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Thanksgivukkah offers family time

Unique holiday convergence of Thanksgiving and Hanukkah changes Jewish celebrations this year

Posted: November 23, 2013 2:00 a.m.
Updated: November 23, 2013 2:00 a.m.

Wendy Hersh, local musician and Temple Beth Ami member, performed for the children during story time. Hersh sang and played instruments during several songs for the Hanukkah story time event.

 

Next Thursday, a once in a life time event will take place. For the second time since 1888, Jewish Americans will celebrate a convergence between Thanksgiving and Hanukkah.

Hanukkah is early this year, very early. The first day falls on Thanksgiving. A very rare occurrence which will not happen again during our lifetimes. The next time it will happen is more than 70,000 years from now.

The rare double celebration has been fondly dubbed by many as Thanksgivukkah. It offers Jews a chance to combine traditions and for some, more time to spend with family.

This year, with many people going out of town to visit family or planning their own gatherings, Temple Beth Ami planned a special Hanukkah reading at the library early.

Rabbi Mark Blazer of Temple Beth Ami, gathered groups of young children at all three Santa Clarita area libraries earlier this week to tell the story of Hanukkah. He read Hanukkah Haiku and shared the meaning of the holiday.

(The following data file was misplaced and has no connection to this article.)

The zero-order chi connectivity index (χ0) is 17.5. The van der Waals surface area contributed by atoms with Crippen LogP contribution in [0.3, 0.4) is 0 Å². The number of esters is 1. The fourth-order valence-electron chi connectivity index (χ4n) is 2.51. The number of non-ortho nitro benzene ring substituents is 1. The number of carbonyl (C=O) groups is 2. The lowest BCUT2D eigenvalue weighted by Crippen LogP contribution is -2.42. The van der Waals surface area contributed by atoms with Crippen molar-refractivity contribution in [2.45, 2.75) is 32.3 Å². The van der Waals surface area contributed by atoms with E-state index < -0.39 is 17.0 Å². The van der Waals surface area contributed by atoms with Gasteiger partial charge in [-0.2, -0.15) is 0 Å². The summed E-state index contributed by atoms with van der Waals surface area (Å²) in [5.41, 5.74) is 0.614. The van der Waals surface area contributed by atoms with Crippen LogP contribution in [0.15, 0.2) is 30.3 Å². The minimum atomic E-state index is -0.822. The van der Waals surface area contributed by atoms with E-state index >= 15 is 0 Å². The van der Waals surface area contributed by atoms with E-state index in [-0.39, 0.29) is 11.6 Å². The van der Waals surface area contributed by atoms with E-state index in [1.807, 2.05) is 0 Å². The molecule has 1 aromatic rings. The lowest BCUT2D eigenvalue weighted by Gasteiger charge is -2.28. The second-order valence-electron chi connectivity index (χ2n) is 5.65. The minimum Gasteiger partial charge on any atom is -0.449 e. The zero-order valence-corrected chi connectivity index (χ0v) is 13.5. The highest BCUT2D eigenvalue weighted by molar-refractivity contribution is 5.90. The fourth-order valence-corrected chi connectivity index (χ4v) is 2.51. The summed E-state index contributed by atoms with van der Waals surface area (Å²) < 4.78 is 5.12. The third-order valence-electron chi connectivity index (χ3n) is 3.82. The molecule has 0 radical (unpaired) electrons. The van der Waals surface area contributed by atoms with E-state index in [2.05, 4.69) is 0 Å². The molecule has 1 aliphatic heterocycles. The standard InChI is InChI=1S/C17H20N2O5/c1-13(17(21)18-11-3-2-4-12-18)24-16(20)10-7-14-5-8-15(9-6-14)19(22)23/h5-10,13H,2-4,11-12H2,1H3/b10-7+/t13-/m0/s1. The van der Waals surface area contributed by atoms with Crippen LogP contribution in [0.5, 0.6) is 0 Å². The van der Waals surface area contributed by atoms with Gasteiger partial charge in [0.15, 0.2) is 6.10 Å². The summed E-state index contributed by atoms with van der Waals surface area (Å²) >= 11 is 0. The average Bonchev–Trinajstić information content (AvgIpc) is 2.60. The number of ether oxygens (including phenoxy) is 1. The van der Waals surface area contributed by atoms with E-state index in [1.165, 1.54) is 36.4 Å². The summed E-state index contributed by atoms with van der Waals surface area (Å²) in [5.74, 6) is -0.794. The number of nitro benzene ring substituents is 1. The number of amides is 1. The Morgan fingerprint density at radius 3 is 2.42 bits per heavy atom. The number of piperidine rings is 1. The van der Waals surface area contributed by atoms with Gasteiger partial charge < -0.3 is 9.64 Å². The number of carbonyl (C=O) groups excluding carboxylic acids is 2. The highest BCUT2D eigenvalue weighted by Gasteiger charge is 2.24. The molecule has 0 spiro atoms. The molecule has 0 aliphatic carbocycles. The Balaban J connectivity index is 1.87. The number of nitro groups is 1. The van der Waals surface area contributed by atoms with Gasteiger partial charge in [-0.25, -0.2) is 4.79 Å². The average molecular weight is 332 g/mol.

“Hanukkah is already a long holiday, but the way it overlaps this year with Thanksgiving it makes it even longer,” said Blazer. “We will be celebrating for a good chunk of the next three weeks.”

Temple Beth Ami hosted library readings this past week, will offer synagogue services next week and the annual

Hanukkah lighting ceremony at the mall the week after.

A natural combination
Rob Hershenson, Temple Beth Ami member, says the unique Thanksgivukkah holiday offers his family more time to be together during Hanukkah celebrations.

Businesses typically don’t close for Hanukkah, like they would for Thanksgiving. The combination offers families time off work and school during Hanukkah when they normally wouldn’t have it.

“We usually rush home from work to celebrate,” said Hershenson. “This year it’s nice that the first four nights of Hanukkah many businesses will be closed for Thanksgiving.”

Congregation Beth Shalom opted to forgo many of the typical Hanukkah services because of the combined holiday.

They will host a service on the second day of Hanukkah, with a special guest cantor. The synagogue decided to limit other events since many people will be out of town, but will also participate in the community lighting at the mall.

Rabbi Ronald Haus said many families will combine the two traditions. Some will add the lighting of the menorah to the Thanksgiving table. Hershenson’s family plans to eat latkes instead of mashed potatoes, play dreidel and feast on a kosher turkey.

“Because the two holidays have similar themes they easily work together,” Haus said.

Hanukkah celebrates an act of religious rebellion from the Syrians, an escape from imposed religious rule and the miracle of the burning oil. Thanksgiving celebrates the Pilgrims right for religious freedom from England.

“Its a natural connection between the two,” Haus said. “They both speak of what people will do for the right to worship God in the way they choose.”

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